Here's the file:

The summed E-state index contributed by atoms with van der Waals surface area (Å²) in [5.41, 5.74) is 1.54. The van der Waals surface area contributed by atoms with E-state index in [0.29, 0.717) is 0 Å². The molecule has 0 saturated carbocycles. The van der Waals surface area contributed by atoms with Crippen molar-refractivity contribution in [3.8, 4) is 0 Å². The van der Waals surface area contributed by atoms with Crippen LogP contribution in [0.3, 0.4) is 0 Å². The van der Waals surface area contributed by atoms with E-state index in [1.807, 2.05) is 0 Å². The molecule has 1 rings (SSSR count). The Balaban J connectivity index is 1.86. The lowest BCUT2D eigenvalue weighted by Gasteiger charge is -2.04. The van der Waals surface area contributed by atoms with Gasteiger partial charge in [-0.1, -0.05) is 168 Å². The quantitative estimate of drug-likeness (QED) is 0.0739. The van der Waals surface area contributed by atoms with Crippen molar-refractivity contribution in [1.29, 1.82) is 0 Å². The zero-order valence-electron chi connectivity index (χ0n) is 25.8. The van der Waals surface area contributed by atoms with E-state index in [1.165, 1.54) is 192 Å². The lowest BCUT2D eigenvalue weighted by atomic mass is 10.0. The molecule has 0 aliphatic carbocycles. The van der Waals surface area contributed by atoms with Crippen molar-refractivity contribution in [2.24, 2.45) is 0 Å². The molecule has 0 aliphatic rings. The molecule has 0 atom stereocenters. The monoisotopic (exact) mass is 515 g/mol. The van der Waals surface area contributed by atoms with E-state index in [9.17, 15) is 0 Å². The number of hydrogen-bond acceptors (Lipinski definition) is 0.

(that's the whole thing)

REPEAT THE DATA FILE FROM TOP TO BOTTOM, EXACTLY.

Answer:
The summed E-state index contributed by atoms with van der Waals surface area (Å²) in [5.41, 5.74) is 1.54. The van der Waals surface area contributed by atoms with E-state index in [0.29, 0.717) is 0 Å². The molecule has 0 saturated carbocycles. The van der Waals surface area contributed by atoms with Crippen molar-refractivity contribution in [3.8, 4) is 0 Å². The van der Waals surface area contributed by atoms with Crippen LogP contribution in [0.3, 0.4) is 0 Å². The van der Waals surface area contributed by atoms with E-state index in [1.807, 2.05) is 0 Å². The molecule has 1 rings (SSSR count). The Balaban J connectivity index is 1.86. The lowest BCUT2D eigenvalue weighted by Gasteiger charge is -2.04. The van der Waals surface area contributed by atoms with Gasteiger partial charge in [-0.1, -0.05) is 168 Å². The quantitative estimate of drug-likeness (QED) is 0.0739. The van der Waals surface area contributed by atoms with Crippen molar-refractivity contribution in [1.29, 1.82) is 0 Å². The zero-order valence-electron chi connectivity index (χ0n) is 25.8. The van der Waals surface area contributed by atoms with E-state index in [1.165, 1.54) is 192 Å². The lowest BCUT2D eigenvalue weighted by atomic mass is 10.0. The molecule has 0 aliphatic carbocycles. The van der Waals surface area contributed by atoms with Crippen molar-refractivity contribution in [2.24, 2.45) is 0 Å². The molecule has 0 aliphatic rings. The molecule has 0 atom stereocenters. The monoisotopic (exact) mass is 515 g/mol. The van der Waals surface area contributed by atoms with E-state index in [9.17, 15) is 0 Å². The number of hydrogen-bond acceptors (Lipinski definition) is 0.